After another argument with Middle Man this morning, about how I feel she and her brothers are treating me… went something like this:  “Principessa, no matter how I say this it will turn out mean, BUT, I know that you are going to be the strong, successful woman that I’ve always imagined, there is little doubt. So I truly hope that one day, you look back on this time together and, as a women, realize how really shitty you are being. I hope that really hits you right between the eyes and you see that putting another woman in this position of always having to play the bitch/nag/angry person/whiner/etc/name your cliche, really sucks.  When it hits you, I hope you feel badly and maybe get it finally.  BUT, I’m not your grandmother, and I will not continue to take all this and go down with the ship.  I haven’t figured it out yet, but I am not going down.”

Can’t say that there was a whole lot more conversation after that.  Apologies come hard in our family. We’re a hard family, no doubt. So, she didn’t offer some made for tv realization that my eloquent words drove home, or say, sorry mom. She sat silently as I drove her to pick up her car, having found a pair of spare keys, that she’d lost the night before…before racing off to a drs appt myself.  A less enabling mom might have said, “get on your fucking bike and go get the car yourself. Figure out how you’ll make it to your first day at work today without my help…since you’re being so snotty to me” (after asking you to pick up your stuff before you leave).  A really nice mom might have said: “I’m sorry you have to deal with getting the car, worrying about where your set of keys are, and getting your breakfast dishes put away… do you need some help?”  I warned, my words can be a bit inflated. Not many moms would use “fucking”… I do. I am also inherently sarcastic.  Be warned.

So, after I dropped her off and headed for my appt… I began to chew, again, on this whole issue of being the mom. Being the mom I am.  There are 48 years worth of reasons that I’m not good at letting things go, that I let myself get upset by the same old stuff over and over (I am working on that), that I feel resentful of the role I’m playing… but man it sucks to sit there and feel it most days. Having some awareness of what is typical of kids their ages (I do have an Masters of Social Work, I studied psych and child/adolescent development, a hundred years ago), and having some self awareness (years of therapy, years to go), makes it harder I think.  I know I should let half the bs my kids toss my way go and focus on the fact that all three appear to be heading in the right direction, overall, in life. They are great people, in young, obnoxious bodies right now. I know they love me. I love them. But, I don’t feel very appreciated and I feel pretty crapped on many days… and I still have not mastered the letting it go thing.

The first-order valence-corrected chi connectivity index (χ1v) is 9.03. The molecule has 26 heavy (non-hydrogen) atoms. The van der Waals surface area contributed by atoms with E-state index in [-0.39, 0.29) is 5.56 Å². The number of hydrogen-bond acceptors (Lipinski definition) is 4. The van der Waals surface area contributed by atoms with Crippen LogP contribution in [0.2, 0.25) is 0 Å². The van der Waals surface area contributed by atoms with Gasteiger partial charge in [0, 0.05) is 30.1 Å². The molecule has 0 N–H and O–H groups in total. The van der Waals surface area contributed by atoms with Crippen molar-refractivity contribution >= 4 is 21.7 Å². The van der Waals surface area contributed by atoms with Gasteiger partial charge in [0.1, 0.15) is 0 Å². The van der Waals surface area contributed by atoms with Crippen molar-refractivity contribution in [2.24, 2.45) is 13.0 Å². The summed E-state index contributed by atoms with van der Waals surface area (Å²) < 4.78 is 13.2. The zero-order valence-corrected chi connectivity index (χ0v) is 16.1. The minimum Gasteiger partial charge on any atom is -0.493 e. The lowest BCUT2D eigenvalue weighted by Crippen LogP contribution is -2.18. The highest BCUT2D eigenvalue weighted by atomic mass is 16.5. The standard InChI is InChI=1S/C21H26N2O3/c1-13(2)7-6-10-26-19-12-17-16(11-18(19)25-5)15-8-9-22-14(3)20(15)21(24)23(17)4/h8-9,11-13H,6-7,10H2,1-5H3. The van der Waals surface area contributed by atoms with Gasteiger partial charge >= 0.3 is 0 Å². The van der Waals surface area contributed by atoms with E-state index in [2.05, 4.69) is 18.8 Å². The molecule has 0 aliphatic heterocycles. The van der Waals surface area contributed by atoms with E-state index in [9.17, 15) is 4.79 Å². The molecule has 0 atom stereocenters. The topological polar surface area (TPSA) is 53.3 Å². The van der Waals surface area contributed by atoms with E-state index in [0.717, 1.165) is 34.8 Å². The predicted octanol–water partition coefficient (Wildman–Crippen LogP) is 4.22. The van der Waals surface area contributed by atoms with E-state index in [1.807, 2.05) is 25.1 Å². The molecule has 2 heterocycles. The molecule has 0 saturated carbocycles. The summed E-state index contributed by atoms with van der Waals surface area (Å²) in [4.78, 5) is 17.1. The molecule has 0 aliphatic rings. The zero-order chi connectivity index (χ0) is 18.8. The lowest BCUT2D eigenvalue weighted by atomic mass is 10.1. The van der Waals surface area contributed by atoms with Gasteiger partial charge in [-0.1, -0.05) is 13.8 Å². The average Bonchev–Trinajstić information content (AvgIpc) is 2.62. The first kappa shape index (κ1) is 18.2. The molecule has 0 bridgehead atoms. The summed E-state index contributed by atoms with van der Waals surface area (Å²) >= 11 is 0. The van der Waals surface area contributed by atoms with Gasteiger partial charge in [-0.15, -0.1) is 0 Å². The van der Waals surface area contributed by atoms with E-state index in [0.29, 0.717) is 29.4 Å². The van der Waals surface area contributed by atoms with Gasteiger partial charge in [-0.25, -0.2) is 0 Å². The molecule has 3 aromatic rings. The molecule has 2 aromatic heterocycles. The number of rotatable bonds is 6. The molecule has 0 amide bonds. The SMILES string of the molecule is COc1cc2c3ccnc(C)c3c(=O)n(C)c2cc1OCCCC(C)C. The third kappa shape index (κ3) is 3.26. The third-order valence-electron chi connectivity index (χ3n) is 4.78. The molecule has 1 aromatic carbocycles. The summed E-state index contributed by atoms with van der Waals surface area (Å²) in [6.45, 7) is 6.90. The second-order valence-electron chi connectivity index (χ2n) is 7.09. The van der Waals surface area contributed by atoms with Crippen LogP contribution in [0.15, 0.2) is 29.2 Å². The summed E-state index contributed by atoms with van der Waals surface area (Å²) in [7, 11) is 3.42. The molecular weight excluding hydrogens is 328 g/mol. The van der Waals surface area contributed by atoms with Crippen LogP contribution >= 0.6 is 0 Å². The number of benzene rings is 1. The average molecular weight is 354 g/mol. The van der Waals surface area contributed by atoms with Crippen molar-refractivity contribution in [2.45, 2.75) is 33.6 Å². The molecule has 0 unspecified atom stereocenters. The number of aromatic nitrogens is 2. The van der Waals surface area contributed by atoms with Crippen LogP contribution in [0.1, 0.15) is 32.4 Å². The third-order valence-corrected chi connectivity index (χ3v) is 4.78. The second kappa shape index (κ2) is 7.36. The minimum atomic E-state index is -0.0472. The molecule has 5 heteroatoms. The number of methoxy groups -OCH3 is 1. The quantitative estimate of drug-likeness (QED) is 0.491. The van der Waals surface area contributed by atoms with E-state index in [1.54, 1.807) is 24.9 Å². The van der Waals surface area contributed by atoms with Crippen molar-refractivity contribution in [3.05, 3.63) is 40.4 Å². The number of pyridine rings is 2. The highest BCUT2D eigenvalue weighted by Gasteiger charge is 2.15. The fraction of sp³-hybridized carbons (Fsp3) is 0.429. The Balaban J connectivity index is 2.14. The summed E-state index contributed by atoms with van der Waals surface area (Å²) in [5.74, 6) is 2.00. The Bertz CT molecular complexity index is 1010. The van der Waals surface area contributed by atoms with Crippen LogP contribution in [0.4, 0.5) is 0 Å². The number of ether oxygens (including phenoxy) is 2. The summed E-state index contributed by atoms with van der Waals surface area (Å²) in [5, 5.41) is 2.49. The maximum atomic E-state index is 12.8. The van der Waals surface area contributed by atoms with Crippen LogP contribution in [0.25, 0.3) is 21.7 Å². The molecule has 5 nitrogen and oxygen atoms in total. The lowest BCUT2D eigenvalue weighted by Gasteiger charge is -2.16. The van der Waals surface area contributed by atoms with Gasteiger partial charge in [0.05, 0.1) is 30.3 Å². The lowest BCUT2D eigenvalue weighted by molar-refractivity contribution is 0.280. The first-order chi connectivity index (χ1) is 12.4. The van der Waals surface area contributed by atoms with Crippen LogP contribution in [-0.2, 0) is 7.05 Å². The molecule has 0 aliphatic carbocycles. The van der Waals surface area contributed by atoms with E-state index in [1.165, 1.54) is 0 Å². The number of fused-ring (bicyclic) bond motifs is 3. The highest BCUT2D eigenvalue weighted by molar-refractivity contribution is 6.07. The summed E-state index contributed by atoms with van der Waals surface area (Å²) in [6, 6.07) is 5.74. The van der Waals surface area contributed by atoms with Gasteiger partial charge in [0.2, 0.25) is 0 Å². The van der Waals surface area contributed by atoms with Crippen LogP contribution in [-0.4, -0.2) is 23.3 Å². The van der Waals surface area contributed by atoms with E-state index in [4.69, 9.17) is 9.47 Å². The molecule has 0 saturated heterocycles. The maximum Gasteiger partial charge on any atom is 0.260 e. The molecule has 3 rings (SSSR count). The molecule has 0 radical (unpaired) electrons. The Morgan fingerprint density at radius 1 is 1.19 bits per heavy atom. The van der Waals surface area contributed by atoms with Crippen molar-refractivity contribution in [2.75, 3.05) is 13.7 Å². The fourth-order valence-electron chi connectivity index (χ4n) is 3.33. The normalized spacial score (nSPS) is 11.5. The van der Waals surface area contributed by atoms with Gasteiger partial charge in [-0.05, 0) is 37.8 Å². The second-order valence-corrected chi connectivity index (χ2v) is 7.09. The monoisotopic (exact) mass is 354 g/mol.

That got me thinking about the crows that have been waking me very early each morning. They’ve clearly built a nest in one of the giant pines just outside my bedroom window. Throughout the day, I can hear them outside my house,  squabbling… trying to rob other bird’s nests and make general nuisances of themselves. The sound is a constant. When it’s missing, I wonder why. Crows, generally, are not popular birds.  Most of us prefer the lovely robins and finches that come to our feeders. The loud jays and crows are annoying.  But man, they sure don’t let other birds maraud their nests. They seem to call the shots around here. I’ve even seen crows go after an eagle in our neighborhood. Crow balls for sure.

Thinking about birds made me think about the whole nest image… empty nest, building a nest, nesting, leaving the nest… we humans seem to gravitate toward bird metaphors.  Well, I have one:  The reason growing fledglings leave the nest is because when too many big birds share a nest, there’s just too much shit for the nest to survive.  Little birds shitting in the nest can be cleaned up after… bigger babies make big doo doo in the nest and mother and father crows say, time to fly.  Today, I felt like a crow. I wanted to just shove a few chicks out of my nest and get back to the calmer nest I had a few weeks ago, before school got out.

Don’t quote me, no doubt, if things are nicer tomorrow… I’ll be glad my babes are home.  But today, fly babies, fucking fly.

 

 

About Dawn Quyle Landau

Mother, Writer, treasure hunter, aging red head, and sushi lover. This is my view on life, "Straight up, with a twist––" because life is too short to be subtle! Featured blogger for Huffington Post, and followed on Twitter by LeBron James– for reasons beyond my comprehension.
This entry was posted in Honest observations on many things, Mothers, Parenting, Women's issues and tagged , , , , . Bookmark the permalink.

4 Responses to First post, Check. Crows and other nests.

  1. Pingback: Whose Nest is Empty Anyway? « Tales from the Motherland

  2. Deb Weyrich-Cody says:

    YaHoo! I’m new here but, after reading the comments from today’s post and (both parts of) this one, I’m guessing you still have a pair of (brass) crow balls hanging about? I am REALLY enjoying your stuff, just so you know… And, if you’re ever in a quandary as to how I meant something I said, it’s a pretty safe bet to assume either irony or sarcasm served with a hefty dollop of double entendre; ) Happy New Year, D.

    Like

  3. Pingback: Waiting: For The Spark to Return | TALES FROM THE MOTHERLAND